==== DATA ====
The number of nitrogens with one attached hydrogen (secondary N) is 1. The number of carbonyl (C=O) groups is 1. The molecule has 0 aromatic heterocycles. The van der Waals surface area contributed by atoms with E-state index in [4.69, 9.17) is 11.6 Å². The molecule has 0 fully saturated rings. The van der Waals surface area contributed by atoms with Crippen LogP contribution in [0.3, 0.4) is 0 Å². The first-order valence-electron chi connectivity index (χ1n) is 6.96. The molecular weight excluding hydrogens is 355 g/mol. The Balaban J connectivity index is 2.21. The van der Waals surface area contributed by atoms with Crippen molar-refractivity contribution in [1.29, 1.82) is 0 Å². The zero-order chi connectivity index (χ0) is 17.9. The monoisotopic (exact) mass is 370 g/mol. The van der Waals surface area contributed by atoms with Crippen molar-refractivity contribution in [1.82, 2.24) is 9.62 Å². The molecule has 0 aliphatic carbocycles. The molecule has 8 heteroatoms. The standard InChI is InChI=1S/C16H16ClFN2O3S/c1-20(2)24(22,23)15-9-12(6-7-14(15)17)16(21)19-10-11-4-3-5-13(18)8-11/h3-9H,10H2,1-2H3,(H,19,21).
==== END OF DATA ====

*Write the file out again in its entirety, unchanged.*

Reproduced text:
The number of nitrogens with one attached hydrogen (secondary N) is 1. The number of carbonyl (C=O) groups is 1. The molecule has 0 aromatic heterocycles. The van der Waals surface area contributed by atoms with E-state index in [4.69, 9.17) is 11.6 Å². The molecule has 0 fully saturated rings. The van der Waals surface area contributed by atoms with Crippen LogP contribution in [0.3, 0.4) is 0 Å². The first-order valence-electron chi connectivity index (χ1n) is 6.96. The molecular weight excluding hydrogens is 355 g/mol. The Balaban J connectivity index is 2.21. The van der Waals surface area contributed by atoms with Crippen molar-refractivity contribution in [1.29, 1.82) is 0 Å². The zero-order chi connectivity index (χ0) is 17.9. The monoisotopic (exact) mass is 370 g/mol. The van der Waals surface area contributed by atoms with Crippen molar-refractivity contribution in [1.82, 2.24) is 9.62 Å². The molecule has 0 aliphatic carbocycles. The molecule has 8 heteroatoms. The standard InChI is InChI=1S/C16H16ClFN2O3S/c1-20(2)24(22,23)15-9-12(6-7-14(15)17)16(21)19-10-11-4-3-5-13(18)8-11/h3-9H,10H2,1-2H3,(H,19,21).